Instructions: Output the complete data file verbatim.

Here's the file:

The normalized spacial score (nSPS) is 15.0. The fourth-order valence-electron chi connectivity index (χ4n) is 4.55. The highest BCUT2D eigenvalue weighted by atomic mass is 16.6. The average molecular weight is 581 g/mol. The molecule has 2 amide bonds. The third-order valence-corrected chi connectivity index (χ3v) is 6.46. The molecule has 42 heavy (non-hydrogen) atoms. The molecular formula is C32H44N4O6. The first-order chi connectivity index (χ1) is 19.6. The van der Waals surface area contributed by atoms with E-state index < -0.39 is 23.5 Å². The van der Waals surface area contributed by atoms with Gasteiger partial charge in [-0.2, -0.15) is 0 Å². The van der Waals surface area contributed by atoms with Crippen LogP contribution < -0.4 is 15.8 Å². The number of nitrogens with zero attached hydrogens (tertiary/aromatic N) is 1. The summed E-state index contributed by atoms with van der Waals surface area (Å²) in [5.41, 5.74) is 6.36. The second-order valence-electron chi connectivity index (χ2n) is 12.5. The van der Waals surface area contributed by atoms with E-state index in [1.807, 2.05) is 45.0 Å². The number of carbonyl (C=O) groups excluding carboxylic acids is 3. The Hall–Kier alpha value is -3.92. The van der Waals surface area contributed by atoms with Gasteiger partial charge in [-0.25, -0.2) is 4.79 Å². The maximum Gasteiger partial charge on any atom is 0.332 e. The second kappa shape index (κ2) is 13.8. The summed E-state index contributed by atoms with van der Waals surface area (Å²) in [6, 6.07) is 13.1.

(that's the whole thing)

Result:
The normalized spacial score (nSPS) is 15.0. The fourth-order valence-electron chi connectivity index (χ4n) is 4.55. The highest BCUT2D eigenvalue weighted by atomic mass is 16.6. The average molecular weight is 581 g/mol. The molecule has 2 amide bonds. The third-order valence-corrected chi connectivity index (χ3v) is 6.46. The molecule has 42 heavy (non-hydrogen) atoms. The molecular formula is C32H44N4O6. The first-order chi connectivity index (χ1) is 19.6. The van der Waals surface area contributed by atoms with E-state index < -0.39 is 23.5 Å². The van der Waals surface area contributed by atoms with Gasteiger partial charge in [-0.2, -0.15) is 0 Å². The van der Waals surface area contributed by atoms with Crippen LogP contribution < -0.4 is 15.8 Å². The number of nitrogens with zero attached hydrogens (tertiary/aromatic N) is 1. The summed E-state index contributed by atoms with van der Waals surface area (Å²) in [5.41, 5.74) is 6.36. The second-order valence-electron chi connectivity index (χ2n) is 12.5. The van der Waals surface area contributed by atoms with E-state index in [1.807, 2.05) is 45.0 Å². The number of carbonyl (C=O) groups excluding carboxylic acids is 3. The Hall–Kier alpha value is -3.92. The van der Waals surface area contributed by atoms with Gasteiger partial charge in [-0.25, -0.2) is 4.79 Å². The maximum Gasteiger partial charge on any atom is 0.332 e. The second kappa shape index (κ2) is 13.8. The summed E-state index contributed by atoms with van der Waals surface area (Å²) in [6, 6.07) is 13.1.